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The Amberwaves Commemoration

Edward Esko, co-founder of Amberwaves, is a macrobiotic author and teacher. Contemporary Macrobiotics, a compilation of over fifty of his essays, can be ordered online at www.1st books.com.

On behalf of the ten thousand friends and supporters of Amberwaves, Edward read the following statement honoring America’s first rice farmers at a special gathering in Charleston, S.C. on July 28, 2002. Copies were also given to the Rice Museum in Georgetown


Stay in the field

Stay in the field

Stay in the field till

The war been end!

Traditional song of the Carolina rice farmers

Over 300 years ago, enslaved Africans brought knowledge of rice farming to the Carolinas and the American rice industry was born. Based on a sophisticated technology developed over millennia in West Africa, rice quickly became the foundation of the Southern economy and a mainstay in the American diet. When rice stocks were depleted after the American Revolution, Thomas Jefferson, the Ambassador to France, went to Italy, smuggled precious rice seeds out of the country, and sent them back to South Carolina.

This afternoon we commemorate the African bondsmen and their descendents who introduced rice to this country. Uprooted from their homeland, torn from their families, and subject to cruel and inhuman conditions, they contributed priceless seeds, agricultural wisdom, and a highly developed culinary heritage to the colonial South and the infant Republic. The prosperity of this nation is intimately related to their efforts. We remember their tears, their sacrifice, and their dream of freedom and justice.

Their plight was recently dramatized in the film, Amistad, the true story of a rebellion on a slave ship in the 1850's. Most of the Africans aboard the Amistad were rice farmers who had been abducted from their fields or marketplaces. At their trial, former president John Quincy Adams eloquently defended their rights and highly developed cultural and spiritual traditions. In one of its most noble verdicts, the U.S. Supreme Court upheld the rice farmers freedom and allowed them to return peacefully to Africa.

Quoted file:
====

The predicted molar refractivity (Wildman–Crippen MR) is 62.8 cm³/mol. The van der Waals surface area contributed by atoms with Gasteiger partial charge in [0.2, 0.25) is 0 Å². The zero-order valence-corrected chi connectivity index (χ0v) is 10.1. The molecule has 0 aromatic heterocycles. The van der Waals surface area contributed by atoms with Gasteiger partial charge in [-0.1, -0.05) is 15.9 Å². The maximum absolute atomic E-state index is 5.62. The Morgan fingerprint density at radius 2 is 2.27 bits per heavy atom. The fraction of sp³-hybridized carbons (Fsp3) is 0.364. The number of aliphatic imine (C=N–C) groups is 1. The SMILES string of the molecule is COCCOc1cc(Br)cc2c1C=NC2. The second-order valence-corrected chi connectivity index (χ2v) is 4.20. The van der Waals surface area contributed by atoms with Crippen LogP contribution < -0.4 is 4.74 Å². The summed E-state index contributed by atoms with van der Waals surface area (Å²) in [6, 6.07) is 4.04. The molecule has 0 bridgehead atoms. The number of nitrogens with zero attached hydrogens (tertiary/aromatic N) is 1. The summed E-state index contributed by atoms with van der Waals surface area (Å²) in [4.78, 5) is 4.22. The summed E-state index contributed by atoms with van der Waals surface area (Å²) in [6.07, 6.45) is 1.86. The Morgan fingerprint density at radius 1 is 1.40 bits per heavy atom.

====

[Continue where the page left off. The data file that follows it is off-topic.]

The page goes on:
Rice farming eventually spread to the Louisiana Territory, Texas, and other regions of the continent. Following the end of slavery and decline of rice farming on the East Coast, Chinese and later Japanese immigrants developed rice farming in California.

Over the last generation, scientific and medical associations have promoted the benefits of whole grain rice as part of a healthy diet. The U.S. Dietary Guidelines for Americans (the booklet accompanying the Food Guide Pyramid) calls upon the American people to Eat foods made from a variety of whole grains such as . . . brown rice . . . every day. The consumption of rice has soared 250% in the last two decades and now stands at about 30 lbs. per capita yearly.

Today, genetically modified (GM) rice is on the horizon. Whole grains are the foundation of human existence, the traditional staff of life. The introduction of new GM seeds and crops threatens millions of years of natural evolution and poses an unprecedented threat to the survival of our species and its diverse civilizations and cultures.

Across the country, GM pollen is contaminating ordinary crops, causing farmers and environmentalists to warn that non-GM and organic harvests face extinction. In addition, the patenting of seeds, plants, and animals and the ownership and control of human DNA represents a new form of slavery. Millions of farmers and their families around the world face losing their crops, their land, and their livelihood to new patented seeds and biotech crops.

On behalf of the nation, we express our heartfelt gratitude to America’s earliest rice farmers, field hands, and cooks (such as James Hemings, the brother of Sally Hemings, at Monticello) and salute their contributions, courage, and indomitable spirit.

We resolve to preserve heirloom rice, wheat, and other essential foods bequeathed to us by our ancestors from East and West. We dedicate ourselves to awakening the American people to this imminent peril and safeguarding beautiful amber waves of grain from sea to shining sea for our children, grandchildren and future generations.